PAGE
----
Consultants and personal coaches are other valuable sources of professional advice and guidance.
“If someone is really motivated to expand a business, reach out to an executive coach,” Dr. Levin says. “I personally handle a certain number of clients every year because I enjoy it. I love executive coaching. These dentists are going to go through a transformation process, but they may not know it. It’s the difference between making mistakes and having a guide to get it right. So, having an executive coach helps people who want to grow, personally or professionally, identify what they want to accomplish, how they’re going to get there and helps them through it.”
There’s also value in working with a friend or colleague who has taken this journey in the past or is undertaking it at the same time.
“They need to have a peer-to-peer relationship with somebody who has gone through this before or is going through it with them,” Dr. Cooper says. “So, if I have a problem and I am working on this, and there’s a guy over there who’s working on the same problem that I am, I can talk to him about how we are approaching the problem. I don’t have to figure it out in my head. So, having some level of peer-to-peer advisory relationship we feel is important as well.”
Beyond an advisory board to help with some of the major business issues, expert advisers can be brought in for specific, specialized needs.
“Identify areas where the practice has weaknesses and bring in expert advisers for that,” Dr. Levin recommends. “Not for the advisory board, but there might be an expertise that’s needed that does not exist, such as HR manuals, sexual harassment training. These are all things that dentists don’t do that become critically important when you’ve got 30, 40, 70 employees.
“It’s the transformation from a mom-and-pop, where the owner is there every day, watching the practice, to a well-run business,” Dr. Levin continues. “There are endless courses, business schools, books and articles on that topic.”
Knowing that you don’t know everything can be one of the best realizations on the journey.
“Don’t try to go it alone,” Dr. Levin advises. “Because when you do, you make mistakes, waste money, lose time, and everything is easier and better when you have people who have seen it and done it before.”
Get your finances in order
Money, of course, matters, and aspiring DSO owners need to know where that money is coming from – and where it will go.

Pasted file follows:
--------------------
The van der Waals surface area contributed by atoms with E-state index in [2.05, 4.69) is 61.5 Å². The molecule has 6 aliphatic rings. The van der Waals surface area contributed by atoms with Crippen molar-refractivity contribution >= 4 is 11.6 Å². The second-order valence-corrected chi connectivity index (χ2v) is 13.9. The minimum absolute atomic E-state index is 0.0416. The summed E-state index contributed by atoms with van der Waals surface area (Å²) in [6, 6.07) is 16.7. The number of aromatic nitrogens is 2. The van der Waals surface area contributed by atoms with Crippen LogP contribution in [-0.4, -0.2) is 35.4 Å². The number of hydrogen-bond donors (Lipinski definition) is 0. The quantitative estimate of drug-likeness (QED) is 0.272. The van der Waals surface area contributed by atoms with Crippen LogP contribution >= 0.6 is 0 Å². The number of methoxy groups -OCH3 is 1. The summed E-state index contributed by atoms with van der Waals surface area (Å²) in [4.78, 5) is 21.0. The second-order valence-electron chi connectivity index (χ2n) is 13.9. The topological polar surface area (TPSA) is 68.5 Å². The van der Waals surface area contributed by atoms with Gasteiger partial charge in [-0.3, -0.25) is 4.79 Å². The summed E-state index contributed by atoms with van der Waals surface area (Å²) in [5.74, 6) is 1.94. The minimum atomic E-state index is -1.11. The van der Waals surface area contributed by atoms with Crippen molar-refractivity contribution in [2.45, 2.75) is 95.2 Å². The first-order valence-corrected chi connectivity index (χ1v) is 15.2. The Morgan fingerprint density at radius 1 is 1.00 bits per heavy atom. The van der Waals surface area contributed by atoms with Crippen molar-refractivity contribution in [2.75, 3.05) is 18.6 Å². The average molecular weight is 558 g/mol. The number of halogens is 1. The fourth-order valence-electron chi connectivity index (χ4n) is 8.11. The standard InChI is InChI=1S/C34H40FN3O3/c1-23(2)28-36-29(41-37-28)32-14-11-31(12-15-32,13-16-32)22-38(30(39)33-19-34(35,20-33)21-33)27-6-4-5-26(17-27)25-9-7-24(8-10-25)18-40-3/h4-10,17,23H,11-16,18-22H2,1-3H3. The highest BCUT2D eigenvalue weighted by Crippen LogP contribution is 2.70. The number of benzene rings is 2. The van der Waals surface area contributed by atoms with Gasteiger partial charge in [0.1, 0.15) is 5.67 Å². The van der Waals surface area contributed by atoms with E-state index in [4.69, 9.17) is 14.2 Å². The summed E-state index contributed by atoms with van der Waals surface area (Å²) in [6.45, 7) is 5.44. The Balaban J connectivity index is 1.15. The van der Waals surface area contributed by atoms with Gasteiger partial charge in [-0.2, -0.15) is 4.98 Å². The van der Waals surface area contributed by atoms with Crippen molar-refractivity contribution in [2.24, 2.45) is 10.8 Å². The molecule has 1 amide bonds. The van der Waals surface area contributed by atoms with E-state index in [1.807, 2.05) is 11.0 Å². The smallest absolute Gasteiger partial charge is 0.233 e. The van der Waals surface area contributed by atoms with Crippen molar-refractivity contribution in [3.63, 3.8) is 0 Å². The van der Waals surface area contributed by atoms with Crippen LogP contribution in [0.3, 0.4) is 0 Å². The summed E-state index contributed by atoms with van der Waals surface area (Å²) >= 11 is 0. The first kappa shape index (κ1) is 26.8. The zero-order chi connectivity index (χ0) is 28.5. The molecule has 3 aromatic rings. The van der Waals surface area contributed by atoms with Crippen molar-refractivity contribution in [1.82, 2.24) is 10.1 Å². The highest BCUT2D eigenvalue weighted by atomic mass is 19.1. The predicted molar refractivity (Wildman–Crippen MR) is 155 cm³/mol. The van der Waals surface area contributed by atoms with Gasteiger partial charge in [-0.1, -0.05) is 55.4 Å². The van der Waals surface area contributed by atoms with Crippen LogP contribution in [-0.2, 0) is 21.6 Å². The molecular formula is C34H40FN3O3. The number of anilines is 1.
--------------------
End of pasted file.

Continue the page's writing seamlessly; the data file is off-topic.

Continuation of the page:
“Most dentists have no idea how to do a budget,” Dr. Levin says. “They get with their accountants at the end of the year, they barely look at it, all they worry about is, ‘How did my income play out?’ ‘How is my overhead?’ So, in this case, you need a real financial plan, as part of your strategic plan, with projections and budgets that you can measure against.”
Unless money is not an issue (most likely it will be), Dr. Levin says that doctors must identify where funding will come from.
“Most dentists don’t come from well-to-do parents, and nobody else is racing to give them money,” he says. “Where are they going to get capital? Are they going to have investors? Are they going to have partners? Are they going to give up stock? Are they going to borrow from a bank? Are they going to try to go to private equity when they get large enough? But at some point, you’re going to get capital to function.
“Dentistry has been lucky so far,” he continues. “Many of these small groups, at some point, are going to run into financial trouble, and when that happens, that’s just normal business. You need capital and a line of credit.”
Know your skills
Self-awareness as a businessperson is a value that entrepreneurial dentists must embrace.
“I think another big mistake for a lot of dentists is their business skills run out as they expand,” Dr. Levin says. “A dentist realistically looks at himself or herself and evaluates two steps: Step one, what level of competence do they have to be the de factoCEO or business manager of this expanding group practice? And they should determine whether they can handle it. If they can, then the next step is: Are they now an owner or a dentist? There’s a difference. I meet a lot of dentists that are trying to expand while there’re seeing patients 35 hours a week. It’s very, very difficult. It’s frustrating for them and the team.
“If you’ve gone past your competency, you need to bring in professional management,” he continues. “I see other groups where the owner, founder is no longer in charge. Maybe chairman of the board, but they’ve got a CEO running the organization because the dentist who goes past his or her business skills will end up hurting their group practice.”
Expanding into a multi-location is every bit as challenging as it sounds. Taking the time to prepare and get ready for the impending challenges is key to helping the entrepreneurial dentist succeed.